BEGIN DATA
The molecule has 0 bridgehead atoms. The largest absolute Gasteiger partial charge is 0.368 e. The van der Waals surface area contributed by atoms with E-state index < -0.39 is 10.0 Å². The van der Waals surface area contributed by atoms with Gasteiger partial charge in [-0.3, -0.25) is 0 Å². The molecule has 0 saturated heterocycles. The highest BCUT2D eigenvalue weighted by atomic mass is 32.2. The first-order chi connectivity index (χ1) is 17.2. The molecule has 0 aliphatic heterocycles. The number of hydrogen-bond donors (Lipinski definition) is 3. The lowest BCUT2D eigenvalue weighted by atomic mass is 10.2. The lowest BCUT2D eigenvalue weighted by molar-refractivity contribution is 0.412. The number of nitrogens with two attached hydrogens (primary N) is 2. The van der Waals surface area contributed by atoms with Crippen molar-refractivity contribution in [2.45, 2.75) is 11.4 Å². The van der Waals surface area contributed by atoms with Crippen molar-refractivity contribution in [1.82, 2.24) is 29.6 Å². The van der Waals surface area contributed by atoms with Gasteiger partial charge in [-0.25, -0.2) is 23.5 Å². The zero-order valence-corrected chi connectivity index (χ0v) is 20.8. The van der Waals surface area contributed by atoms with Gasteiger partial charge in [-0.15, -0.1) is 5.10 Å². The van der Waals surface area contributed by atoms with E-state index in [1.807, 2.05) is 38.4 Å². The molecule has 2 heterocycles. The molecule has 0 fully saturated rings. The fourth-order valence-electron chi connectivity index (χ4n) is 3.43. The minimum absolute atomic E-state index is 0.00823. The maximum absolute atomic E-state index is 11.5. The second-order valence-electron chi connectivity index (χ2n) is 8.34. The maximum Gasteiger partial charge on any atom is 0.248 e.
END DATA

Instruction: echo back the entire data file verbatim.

The molecule has 0 bridgehead atoms. The largest absolute Gasteiger partial charge is 0.368 e. The van der Waals surface area contributed by atoms with E-state index < -0.39 is 10.0 Å². The van der Waals surface area contributed by atoms with Gasteiger partial charge in [-0.3, -0.25) is 0 Å². The molecule has 0 saturated heterocycles. The highest BCUT2D eigenvalue weighted by atomic mass is 32.2. The first-order chi connectivity index (χ1) is 17.2. The molecule has 0 aliphatic heterocycles. The number of hydrogen-bond donors (Lipinski definition) is 3. The lowest BCUT2D eigenvalue weighted by atomic mass is 10.2. The lowest BCUT2D eigenvalue weighted by molar-refractivity contribution is 0.412. The number of nitrogens with two attached hydrogens (primary N) is 2. The van der Waals surface area contributed by atoms with Crippen molar-refractivity contribution in [2.45, 2.75) is 11.4 Å². The van der Waals surface area contributed by atoms with Crippen molar-refractivity contribution in [1.82, 2.24) is 29.6 Å². The van der Waals surface area contributed by atoms with Gasteiger partial charge in [-0.25, -0.2) is 23.5 Å². The zero-order valence-corrected chi connectivity index (χ0v) is 20.8. The van der Waals surface area contributed by atoms with Gasteiger partial charge in [-0.15, -0.1) is 5.10 Å². The van der Waals surface area contributed by atoms with E-state index in [1.807, 2.05) is 38.4 Å². The molecule has 2 heterocycles. The molecule has 0 fully saturated rings. The fourth-order valence-electron chi connectivity index (χ4n) is 3.43. The minimum absolute atomic E-state index is 0.00823. The maximum absolute atomic E-state index is 11.5. The second-order valence-electron chi connectivity index (χ2n) is 8.34. The maximum Gasteiger partial charge on any atom is 0.248 e.